Before tasting, a consideration. After Patron exploded the tequila market in the United States, other makers started eyeing the big new customer base up north. “But most Americans have a different palate from Mexicans. They like it creamier instead of rougher. They’re used to bourbons, they like vanilla notes, things on the sweeter side. Tequila makers started experimenting — charring the oak, using bourbon or wine barrels to age the tequilas, using French oak instead of Mexican or American.” They went further, fermenting the agave at warmer temperatures, “which gives a little sweetness. Tequila is like wine — all these factors change the flavor profile.”

The Arette was not an experimental tequila. “It’s very traditional; a little more dry than most people like in this market. Eighty percent of people who try this side by side with, say, the Don Abraham, are going to like the Don Abraham, and most of them are not Mexican.” Sipping each, I could see why. The Abraham was floral where the Arette was nutty, pure where the Arette was complicated. I thought of sherry. Garduno thought of tasting flights. I concurred.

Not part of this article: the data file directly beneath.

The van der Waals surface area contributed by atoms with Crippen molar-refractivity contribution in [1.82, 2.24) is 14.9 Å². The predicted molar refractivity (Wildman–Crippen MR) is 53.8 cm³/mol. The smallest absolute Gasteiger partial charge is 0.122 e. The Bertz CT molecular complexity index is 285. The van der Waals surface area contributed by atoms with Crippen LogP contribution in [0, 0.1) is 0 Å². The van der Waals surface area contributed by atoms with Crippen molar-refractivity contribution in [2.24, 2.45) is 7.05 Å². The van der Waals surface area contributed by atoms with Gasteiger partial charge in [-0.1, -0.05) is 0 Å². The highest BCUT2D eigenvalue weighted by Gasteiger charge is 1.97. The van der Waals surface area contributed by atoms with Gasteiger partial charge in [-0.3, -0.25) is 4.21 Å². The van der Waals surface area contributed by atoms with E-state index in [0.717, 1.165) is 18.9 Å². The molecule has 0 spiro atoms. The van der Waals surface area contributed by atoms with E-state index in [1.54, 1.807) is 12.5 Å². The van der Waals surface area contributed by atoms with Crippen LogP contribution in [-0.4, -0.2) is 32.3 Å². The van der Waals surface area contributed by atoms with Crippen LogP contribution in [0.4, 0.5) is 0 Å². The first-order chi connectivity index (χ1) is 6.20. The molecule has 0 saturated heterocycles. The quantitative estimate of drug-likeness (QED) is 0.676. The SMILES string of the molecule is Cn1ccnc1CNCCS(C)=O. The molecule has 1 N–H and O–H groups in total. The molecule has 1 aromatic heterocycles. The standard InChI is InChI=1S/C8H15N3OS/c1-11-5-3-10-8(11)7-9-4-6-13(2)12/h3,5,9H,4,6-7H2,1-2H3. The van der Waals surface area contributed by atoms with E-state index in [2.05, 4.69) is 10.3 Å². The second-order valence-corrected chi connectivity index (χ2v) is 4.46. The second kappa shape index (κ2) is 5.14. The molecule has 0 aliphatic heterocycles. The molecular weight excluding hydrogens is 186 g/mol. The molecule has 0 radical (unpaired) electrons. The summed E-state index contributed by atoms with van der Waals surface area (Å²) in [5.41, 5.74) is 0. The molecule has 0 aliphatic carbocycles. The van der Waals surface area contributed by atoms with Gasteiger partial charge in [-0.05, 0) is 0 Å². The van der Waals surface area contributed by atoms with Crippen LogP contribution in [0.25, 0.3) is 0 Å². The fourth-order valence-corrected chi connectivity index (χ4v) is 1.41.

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4S Ranch Allied Gardens Alpine Baja Balboa Park Bankers Hill Barrio Logan Bay Ho Bay Park Black Mountain Ranch Blossom Valley Bonita Bonsall Borrego Springs Boulevard Campo Cardiff-by-the-Sea Carlsbad Carmel Mountain Carmel Valley Chollas View Chula Vista City College City Heights Clairemont College Area Coronado CSU San Marcos Cuyamaca College Del Cerro Del Mar Descanso Downtown San Diego Eastlake East Village El Cajon Emerald Hills Encanto Encinitas Escondido Fallbrook Fletcher Hills Golden Hill Grant Hill Grantville Grossmont College Guatay Harbor Island Hillcrest Imperial Beach Imperial Valley Jacumba Jamacha-Lomita Jamul Julian Kearny Mesa Kensington La Jolla Lakeside La Mesa Lemon Grove Leucadia Liberty Station Lincoln Acres Lincoln Park Linda Vista Little Italy Logan Heights Mesa College Midway District MiraCosta College Miramar Miramar College Mira Mesa Mission Beach Mission Hills Mission Valley Mountain View Mount Hope Mount Laguna National City Nestor Normal Heights North Park Oak Park Ocean Beach Oceanside Old Town Otay Mesa Pacific Beach Pala Palomar College Palomar Mountain Paradise Hills Pauma Valley Pine Valley Point Loma Point Loma Nazarene Potrero Poway Rainbow Ramona Rancho Bernardo Rancho Penasquitos Rancho San Diego Rancho Santa Fe Rolando San Carlos San Marcos San Onofre Santa Ysabel Santee San Ysidro Scripps Ranch SDSU Serra Mesa Shelltown Shelter Island Sherman Heights Skyline Solana Beach Sorrento Valley Southcrest South Park Southwestern College Spring Valley Stockton Talmadge Temecula Tierrasanta Tijuana UCSD University City University Heights USD Valencia Park Valley Center Vista Warner Springs